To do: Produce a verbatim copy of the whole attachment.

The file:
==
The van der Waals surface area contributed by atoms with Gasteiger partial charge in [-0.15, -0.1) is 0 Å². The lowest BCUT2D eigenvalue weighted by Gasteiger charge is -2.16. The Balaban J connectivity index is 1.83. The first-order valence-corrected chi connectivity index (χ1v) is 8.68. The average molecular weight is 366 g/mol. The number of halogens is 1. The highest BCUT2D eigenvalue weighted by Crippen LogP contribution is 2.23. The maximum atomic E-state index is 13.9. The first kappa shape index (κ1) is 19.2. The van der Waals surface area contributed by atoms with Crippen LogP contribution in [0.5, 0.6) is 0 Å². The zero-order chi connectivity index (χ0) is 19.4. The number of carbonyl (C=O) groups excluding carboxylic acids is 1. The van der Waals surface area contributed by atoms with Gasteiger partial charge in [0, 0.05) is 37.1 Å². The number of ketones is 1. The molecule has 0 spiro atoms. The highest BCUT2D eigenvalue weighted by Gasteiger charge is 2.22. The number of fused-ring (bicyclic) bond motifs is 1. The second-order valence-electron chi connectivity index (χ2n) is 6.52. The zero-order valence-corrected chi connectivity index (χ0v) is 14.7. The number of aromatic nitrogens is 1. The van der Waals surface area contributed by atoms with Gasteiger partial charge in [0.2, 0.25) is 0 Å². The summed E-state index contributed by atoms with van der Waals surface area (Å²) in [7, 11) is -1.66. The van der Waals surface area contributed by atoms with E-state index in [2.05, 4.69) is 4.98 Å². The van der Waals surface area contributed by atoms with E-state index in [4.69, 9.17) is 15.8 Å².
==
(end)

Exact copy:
The van der Waals surface area contributed by atoms with Gasteiger partial charge in [-0.15, -0.1) is 0 Å². The lowest BCUT2D eigenvalue weighted by Gasteiger charge is -2.16. The Balaban J connectivity index is 1.83. The first-order valence-corrected chi connectivity index (χ1v) is 8.68. The average molecular weight is 366 g/mol. The number of halogens is 1. The highest BCUT2D eigenvalue weighted by Crippen LogP contribution is 2.23. The maximum atomic E-state index is 13.9. The first kappa shape index (κ1) is 19.2. The van der Waals surface area contributed by atoms with Crippen LogP contribution in [0.5, 0.6) is 0 Å². The zero-order chi connectivity index (χ0) is 19.4. The number of carbonyl (C=O) groups excluding carboxylic acids is 1. The van der Waals surface area contributed by atoms with Gasteiger partial charge in [0, 0.05) is 37.1 Å². The number of ketones is 1. The molecule has 0 spiro atoms. The highest BCUT2D eigenvalue weighted by Gasteiger charge is 2.22. The number of fused-ring (bicyclic) bond motifs is 1. The second-order valence-electron chi connectivity index (χ2n) is 6.52. The zero-order valence-corrected chi connectivity index (χ0v) is 14.7. The number of aromatic nitrogens is 1. The van der Waals surface area contributed by atoms with Gasteiger partial charge in [0.2, 0.25) is 0 Å². The summed E-state index contributed by atoms with van der Waals surface area (Å²) in [7, 11) is -1.66. The van der Waals surface area contributed by atoms with E-state index in [2.05, 4.69) is 4.98 Å². The van der Waals surface area contributed by atoms with E-state index in [4.69, 9.17) is 15.8 Å².